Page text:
rootpw Redhat --plaintext

#platform x86, AMD64, or Intel EM64T
bootloader --location=mbr --append="rhgb quiet crashkernel=auto"
liveimg --url=http://
clearpart --drives=sda --all
ignoredisk --only-use=sda
autopart --type=thinp

%post --erroronfail
nodectl init


1- The URL below is provided by Red Hat and can be used to build a customized Kickstart file:


2- In the %post section of the Kickstart file, Linux commands can be added to set the static IPs for the ovirtmgmt as well as the hostname.

Automation options

This procedure is suitable to install multiple servers, but it requires manual changes. It can be fully automated in different ways, however.

Automation is out of the scope of this article, but two different options for automation will be mentioned here on a high level:

Using Ansible to automate powering on the servers

Most of HW vendors now have their Ansible modules to retrieve different details regarding the servers, as well as to power them on and off, so to automate the OS installation, we need to create an Ansible playbook to do the following:

  1. Play 1: Create Jinja2 template for the Kickstart file where the static IP and hostname are properly replaced in the post section, using a variable file which maps the MAC address of the PXE interface to the static IP and the hostname for every server,  then push the dynamically generated Kickstart file to the relevant location in HTTP server.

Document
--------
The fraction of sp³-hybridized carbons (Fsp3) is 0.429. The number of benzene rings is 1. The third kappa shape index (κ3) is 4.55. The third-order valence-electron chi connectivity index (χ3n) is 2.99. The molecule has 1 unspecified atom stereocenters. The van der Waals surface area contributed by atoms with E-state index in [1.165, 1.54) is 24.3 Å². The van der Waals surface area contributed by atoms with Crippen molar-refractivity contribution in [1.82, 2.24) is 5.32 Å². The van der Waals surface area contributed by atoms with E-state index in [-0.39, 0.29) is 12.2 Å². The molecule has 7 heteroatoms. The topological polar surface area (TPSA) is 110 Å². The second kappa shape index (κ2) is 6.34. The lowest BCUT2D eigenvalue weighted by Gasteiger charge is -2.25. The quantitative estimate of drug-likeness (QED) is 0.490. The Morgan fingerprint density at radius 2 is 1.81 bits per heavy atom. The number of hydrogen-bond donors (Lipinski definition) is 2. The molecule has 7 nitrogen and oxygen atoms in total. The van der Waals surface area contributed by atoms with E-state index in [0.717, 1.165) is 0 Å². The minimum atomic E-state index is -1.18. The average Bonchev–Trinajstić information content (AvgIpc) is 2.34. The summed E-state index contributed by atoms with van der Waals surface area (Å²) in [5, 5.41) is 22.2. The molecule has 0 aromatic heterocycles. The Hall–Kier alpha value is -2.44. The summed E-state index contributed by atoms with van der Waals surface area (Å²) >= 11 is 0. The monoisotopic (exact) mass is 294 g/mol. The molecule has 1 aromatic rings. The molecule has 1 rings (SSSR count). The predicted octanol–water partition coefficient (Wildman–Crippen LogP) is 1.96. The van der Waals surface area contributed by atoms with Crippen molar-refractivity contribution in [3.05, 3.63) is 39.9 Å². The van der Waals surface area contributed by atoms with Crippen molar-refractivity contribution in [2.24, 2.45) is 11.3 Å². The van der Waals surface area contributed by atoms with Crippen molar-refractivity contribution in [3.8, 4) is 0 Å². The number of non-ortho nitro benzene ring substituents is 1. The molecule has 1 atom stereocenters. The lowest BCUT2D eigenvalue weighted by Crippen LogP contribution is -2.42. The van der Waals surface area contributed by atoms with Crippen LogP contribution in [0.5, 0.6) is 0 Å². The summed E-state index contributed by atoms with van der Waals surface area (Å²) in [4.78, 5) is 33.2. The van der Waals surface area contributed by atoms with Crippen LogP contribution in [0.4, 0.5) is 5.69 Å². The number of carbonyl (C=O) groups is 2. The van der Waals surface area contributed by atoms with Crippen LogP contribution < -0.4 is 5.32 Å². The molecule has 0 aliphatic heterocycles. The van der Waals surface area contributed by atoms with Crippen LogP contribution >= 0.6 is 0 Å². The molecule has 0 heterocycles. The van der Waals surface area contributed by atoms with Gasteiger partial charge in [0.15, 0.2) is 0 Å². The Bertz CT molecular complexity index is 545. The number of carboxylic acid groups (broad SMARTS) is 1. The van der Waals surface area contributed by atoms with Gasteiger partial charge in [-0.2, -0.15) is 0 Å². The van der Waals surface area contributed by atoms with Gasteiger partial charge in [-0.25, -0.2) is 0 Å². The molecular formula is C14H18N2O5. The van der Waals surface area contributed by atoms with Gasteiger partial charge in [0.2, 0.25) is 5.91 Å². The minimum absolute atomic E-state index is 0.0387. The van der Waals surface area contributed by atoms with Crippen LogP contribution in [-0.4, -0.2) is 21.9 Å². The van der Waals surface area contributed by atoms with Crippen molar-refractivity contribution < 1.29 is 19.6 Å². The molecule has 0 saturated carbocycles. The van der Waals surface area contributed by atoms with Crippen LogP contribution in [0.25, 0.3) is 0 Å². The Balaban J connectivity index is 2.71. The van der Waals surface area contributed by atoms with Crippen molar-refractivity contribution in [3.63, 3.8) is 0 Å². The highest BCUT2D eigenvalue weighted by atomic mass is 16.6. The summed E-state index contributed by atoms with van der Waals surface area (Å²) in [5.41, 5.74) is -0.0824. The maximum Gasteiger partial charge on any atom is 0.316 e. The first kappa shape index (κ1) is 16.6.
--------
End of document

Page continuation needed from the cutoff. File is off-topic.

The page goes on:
2. Play 2: Power on the needed server by using the MAC address of the PXE interface.
  3. Play 3: Probe the newly installed server using the static IP prior to moving to another server to install.


  1. No manual activity is needed other than updating the variable file in case of new servers.


  1. This option requires integration with the hardware management API.
  2. This option can install an OS on one server at a time (You can have only one kickstart file hosted in the http server at a time). 

Using Ansible to post configure the hosts after OS is installed